The Tarkus Factory

Brief ideas about language learning. What is worth learning?

Date: 2023-09-02

Summary: Just an small thought about what languages are worth learning and why

tags: #writing

Table of contents

  1. Introduction
  2. List of languages
    1. Languages for data science (The statistical languages)
    2. A Low-level language
    3. The Web language
    4. The Corporation Language
    5. The Functional language
    6. The Query Language
  3. Conclusions

Introduction

With time, I was considering writing a simple article about ideas about language learning, what languages are worth learning, and why? Considering the objectives of this kind of change, if you feel another purpose, as you notice, this blog has heavily considered the data science path as a primary drive to provide value for society, so here are some ideas that are highly regarded to study.

List of languages

The following languages are not necessarily listed in any specific order.

Languages for data science (The statistical languages)

Here we have 3: Julia, Python and R, everyone with strengths and weaknesses significantly impacts different data science projects. My experience gravitated toward the first 2, but R is still a powerful tool, and many data scientists I admire use it as a primary work tool. My favorite now is Julia. It feels like a modern solution and a fresh approach to scientific computing. If Linus Torvalds says that C was the language that fits the hardware, considering that analogy, when you read math and compare it with Julia, it simply makes sense, but it still is not that popular yet and has some improvements to make, still I think it is powerful for optimization and simulation, for other data science task has a decent level but is not as powerful compare with Python for machine learning or pipelines development and R for pure statistics. You should be familiar with these 3 if you are in this industry. Otherwise, Python is OK.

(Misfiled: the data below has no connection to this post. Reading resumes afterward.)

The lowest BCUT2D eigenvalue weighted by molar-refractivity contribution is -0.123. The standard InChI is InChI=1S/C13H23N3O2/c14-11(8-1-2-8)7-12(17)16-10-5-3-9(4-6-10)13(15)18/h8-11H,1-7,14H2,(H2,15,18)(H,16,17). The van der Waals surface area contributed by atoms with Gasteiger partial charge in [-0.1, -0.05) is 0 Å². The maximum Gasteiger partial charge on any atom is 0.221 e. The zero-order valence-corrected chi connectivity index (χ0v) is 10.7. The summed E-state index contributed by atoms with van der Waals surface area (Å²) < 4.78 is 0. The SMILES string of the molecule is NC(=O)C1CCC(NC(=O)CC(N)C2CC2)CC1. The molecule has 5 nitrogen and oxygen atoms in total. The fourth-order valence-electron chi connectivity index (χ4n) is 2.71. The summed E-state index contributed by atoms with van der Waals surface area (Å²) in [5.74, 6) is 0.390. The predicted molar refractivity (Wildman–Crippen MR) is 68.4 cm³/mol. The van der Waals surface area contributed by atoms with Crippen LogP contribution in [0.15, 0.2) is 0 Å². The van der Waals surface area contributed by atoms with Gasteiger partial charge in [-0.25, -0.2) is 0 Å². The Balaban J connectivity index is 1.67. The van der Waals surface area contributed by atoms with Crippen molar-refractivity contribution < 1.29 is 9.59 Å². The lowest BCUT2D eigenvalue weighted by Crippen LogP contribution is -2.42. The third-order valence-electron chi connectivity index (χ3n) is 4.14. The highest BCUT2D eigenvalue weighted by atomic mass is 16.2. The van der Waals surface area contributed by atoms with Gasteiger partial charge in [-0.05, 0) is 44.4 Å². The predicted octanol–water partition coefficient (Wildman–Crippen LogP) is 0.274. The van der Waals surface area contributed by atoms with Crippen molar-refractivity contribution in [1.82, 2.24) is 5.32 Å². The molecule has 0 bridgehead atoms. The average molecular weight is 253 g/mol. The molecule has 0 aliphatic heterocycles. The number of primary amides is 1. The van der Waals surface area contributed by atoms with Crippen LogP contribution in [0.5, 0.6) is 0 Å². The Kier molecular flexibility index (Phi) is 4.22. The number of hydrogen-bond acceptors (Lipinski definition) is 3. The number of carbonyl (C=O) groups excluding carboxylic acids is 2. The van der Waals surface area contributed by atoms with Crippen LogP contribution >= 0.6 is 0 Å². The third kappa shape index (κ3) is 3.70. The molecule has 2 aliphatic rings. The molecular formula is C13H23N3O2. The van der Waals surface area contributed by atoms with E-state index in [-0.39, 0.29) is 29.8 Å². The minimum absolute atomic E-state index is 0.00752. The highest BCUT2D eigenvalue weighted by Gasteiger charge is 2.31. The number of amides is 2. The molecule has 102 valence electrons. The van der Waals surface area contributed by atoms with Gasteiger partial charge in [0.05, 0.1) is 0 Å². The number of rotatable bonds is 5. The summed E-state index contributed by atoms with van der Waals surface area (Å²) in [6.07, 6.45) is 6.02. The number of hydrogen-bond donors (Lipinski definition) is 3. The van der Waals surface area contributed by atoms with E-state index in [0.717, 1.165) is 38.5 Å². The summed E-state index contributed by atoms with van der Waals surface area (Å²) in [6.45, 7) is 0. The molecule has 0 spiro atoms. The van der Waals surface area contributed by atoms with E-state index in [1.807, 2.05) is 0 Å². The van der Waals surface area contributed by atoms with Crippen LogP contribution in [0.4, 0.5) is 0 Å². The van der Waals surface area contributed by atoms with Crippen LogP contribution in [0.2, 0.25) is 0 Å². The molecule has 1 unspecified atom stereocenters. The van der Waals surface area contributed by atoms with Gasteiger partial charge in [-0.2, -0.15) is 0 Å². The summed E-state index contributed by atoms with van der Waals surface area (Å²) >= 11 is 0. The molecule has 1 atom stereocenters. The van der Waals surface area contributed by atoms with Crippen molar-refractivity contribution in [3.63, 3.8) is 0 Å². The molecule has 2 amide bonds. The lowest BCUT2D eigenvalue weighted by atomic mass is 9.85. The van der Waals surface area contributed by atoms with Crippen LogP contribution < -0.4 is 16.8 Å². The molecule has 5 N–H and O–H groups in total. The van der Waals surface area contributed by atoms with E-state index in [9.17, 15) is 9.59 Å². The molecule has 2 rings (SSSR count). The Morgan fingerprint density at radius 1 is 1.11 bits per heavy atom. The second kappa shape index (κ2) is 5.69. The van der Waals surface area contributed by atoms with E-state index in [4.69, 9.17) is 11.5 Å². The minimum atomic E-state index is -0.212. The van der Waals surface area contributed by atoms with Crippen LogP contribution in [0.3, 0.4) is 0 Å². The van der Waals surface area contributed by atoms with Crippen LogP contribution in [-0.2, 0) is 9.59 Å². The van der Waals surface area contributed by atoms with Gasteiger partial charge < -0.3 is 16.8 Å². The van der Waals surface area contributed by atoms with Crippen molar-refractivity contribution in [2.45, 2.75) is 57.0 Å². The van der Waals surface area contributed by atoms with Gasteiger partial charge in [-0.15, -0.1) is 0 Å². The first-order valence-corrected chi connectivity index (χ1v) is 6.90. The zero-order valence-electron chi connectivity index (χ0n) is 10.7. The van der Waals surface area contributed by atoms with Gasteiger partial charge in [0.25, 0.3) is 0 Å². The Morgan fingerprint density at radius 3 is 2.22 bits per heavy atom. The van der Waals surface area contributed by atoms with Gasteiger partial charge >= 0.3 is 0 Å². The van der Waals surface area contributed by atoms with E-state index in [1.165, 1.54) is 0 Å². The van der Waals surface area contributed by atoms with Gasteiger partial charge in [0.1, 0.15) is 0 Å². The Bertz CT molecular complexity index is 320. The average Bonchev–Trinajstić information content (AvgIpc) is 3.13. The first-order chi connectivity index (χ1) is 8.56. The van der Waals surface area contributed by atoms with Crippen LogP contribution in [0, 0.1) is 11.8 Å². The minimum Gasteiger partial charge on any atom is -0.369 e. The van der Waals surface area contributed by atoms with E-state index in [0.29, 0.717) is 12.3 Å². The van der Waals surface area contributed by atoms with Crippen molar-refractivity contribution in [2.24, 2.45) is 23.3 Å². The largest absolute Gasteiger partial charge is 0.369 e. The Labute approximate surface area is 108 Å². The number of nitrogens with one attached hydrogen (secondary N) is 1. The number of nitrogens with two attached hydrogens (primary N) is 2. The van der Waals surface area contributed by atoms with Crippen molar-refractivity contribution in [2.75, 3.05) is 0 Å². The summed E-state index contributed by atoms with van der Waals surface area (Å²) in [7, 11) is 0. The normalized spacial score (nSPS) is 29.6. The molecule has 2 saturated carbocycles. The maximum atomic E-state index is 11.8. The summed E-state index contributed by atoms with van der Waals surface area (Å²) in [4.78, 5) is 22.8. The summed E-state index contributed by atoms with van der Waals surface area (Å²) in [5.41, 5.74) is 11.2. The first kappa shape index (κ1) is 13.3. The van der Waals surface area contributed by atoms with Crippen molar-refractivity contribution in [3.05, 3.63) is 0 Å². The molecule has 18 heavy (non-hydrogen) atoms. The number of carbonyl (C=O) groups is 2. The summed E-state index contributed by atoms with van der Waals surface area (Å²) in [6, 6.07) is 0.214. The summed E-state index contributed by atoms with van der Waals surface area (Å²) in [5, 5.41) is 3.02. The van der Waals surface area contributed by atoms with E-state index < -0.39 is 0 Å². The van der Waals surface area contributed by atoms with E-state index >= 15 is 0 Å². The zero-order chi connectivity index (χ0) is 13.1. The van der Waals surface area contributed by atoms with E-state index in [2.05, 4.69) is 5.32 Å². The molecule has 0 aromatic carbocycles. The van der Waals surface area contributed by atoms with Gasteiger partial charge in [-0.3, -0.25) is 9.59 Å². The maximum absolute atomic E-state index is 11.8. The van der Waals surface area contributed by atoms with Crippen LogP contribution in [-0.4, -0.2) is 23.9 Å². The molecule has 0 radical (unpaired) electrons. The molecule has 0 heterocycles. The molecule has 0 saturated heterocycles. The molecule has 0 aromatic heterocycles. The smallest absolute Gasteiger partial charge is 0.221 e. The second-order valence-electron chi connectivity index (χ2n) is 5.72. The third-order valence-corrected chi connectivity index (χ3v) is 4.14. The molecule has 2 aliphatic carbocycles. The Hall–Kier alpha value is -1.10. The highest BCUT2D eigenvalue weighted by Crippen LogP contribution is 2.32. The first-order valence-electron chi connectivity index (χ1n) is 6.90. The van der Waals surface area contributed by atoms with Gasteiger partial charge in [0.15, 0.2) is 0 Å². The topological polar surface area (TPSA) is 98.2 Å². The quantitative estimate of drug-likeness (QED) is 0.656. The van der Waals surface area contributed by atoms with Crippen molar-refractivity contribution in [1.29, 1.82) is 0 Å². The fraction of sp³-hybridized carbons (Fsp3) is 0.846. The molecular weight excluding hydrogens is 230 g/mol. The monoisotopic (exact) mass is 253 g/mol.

A Low-level language

Here, there are several good options. The first one is C (and C++), which are pretty old but still relevant in the industry, and the other attractive new boys are Rust and lastly I heard a lot about Zig, The important thing about a low-level language is to help you to understand how the stuff in machine level work. In general, these languages will help you to understand how memory works, you will have to deal with languages that don't have garbage collectors and static typing as a central standard. These elements reduce the levels of abstractions that interpreted languages "hide" from you to make your life easier.

I am heavily considering learning C because it's simpler than C++ and Rust. Maybe later, I will try Rust, but I believe C to be the foundation and the one at least you should have some familiarity.

The Web language